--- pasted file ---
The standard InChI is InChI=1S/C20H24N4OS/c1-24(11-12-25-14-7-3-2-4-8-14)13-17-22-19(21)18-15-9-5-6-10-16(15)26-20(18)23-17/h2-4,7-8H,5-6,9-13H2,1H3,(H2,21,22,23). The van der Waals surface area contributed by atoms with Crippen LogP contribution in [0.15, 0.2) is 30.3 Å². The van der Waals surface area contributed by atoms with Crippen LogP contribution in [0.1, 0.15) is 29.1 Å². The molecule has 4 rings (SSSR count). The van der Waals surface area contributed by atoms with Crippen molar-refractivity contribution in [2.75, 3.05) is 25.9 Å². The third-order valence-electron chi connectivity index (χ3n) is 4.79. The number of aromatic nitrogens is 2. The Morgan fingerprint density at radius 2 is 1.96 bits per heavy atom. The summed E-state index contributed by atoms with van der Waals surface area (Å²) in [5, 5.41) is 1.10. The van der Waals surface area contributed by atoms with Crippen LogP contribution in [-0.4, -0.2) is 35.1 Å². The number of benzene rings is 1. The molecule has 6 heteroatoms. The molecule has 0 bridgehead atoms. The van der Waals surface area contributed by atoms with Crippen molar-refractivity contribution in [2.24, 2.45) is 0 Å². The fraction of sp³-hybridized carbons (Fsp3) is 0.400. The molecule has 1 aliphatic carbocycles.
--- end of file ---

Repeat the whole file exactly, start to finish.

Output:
The standard InChI is InChI=1S/C20H24N4OS/c1-24(11-12-25-14-7-3-2-4-8-14)13-17-22-19(21)18-15-9-5-6-10-16(15)26-20(18)23-17/h2-4,7-8H,5-6,9-13H2,1H3,(H2,21,22,23). The van der Waals surface area contributed by atoms with Crippen LogP contribution in [0.15, 0.2) is 30.3 Å². The van der Waals surface area contributed by atoms with Crippen LogP contribution in [0.1, 0.15) is 29.1 Å². The molecule has 4 rings (SSSR count). The van der Waals surface area contributed by atoms with Crippen molar-refractivity contribution in [2.75, 3.05) is 25.9 Å². The third-order valence-electron chi connectivity index (χ3n) is 4.79. The number of aromatic nitrogens is 2. The Morgan fingerprint density at radius 2 is 1.96 bits per heavy atom. The summed E-state index contributed by atoms with van der Waals surface area (Å²) in [5, 5.41) is 1.10. The van der Waals surface area contributed by atoms with Crippen LogP contribution in [-0.4, -0.2) is 35.1 Å². The number of benzene rings is 1. The molecule has 6 heteroatoms. The molecule has 0 bridgehead atoms. The van der Waals surface area contributed by atoms with Crippen molar-refractivity contribution in [2.24, 2.45) is 0 Å². The fraction of sp³-hybridized carbons (Fsp3) is 0.400. The molecule has 1 aliphatic carbocycles.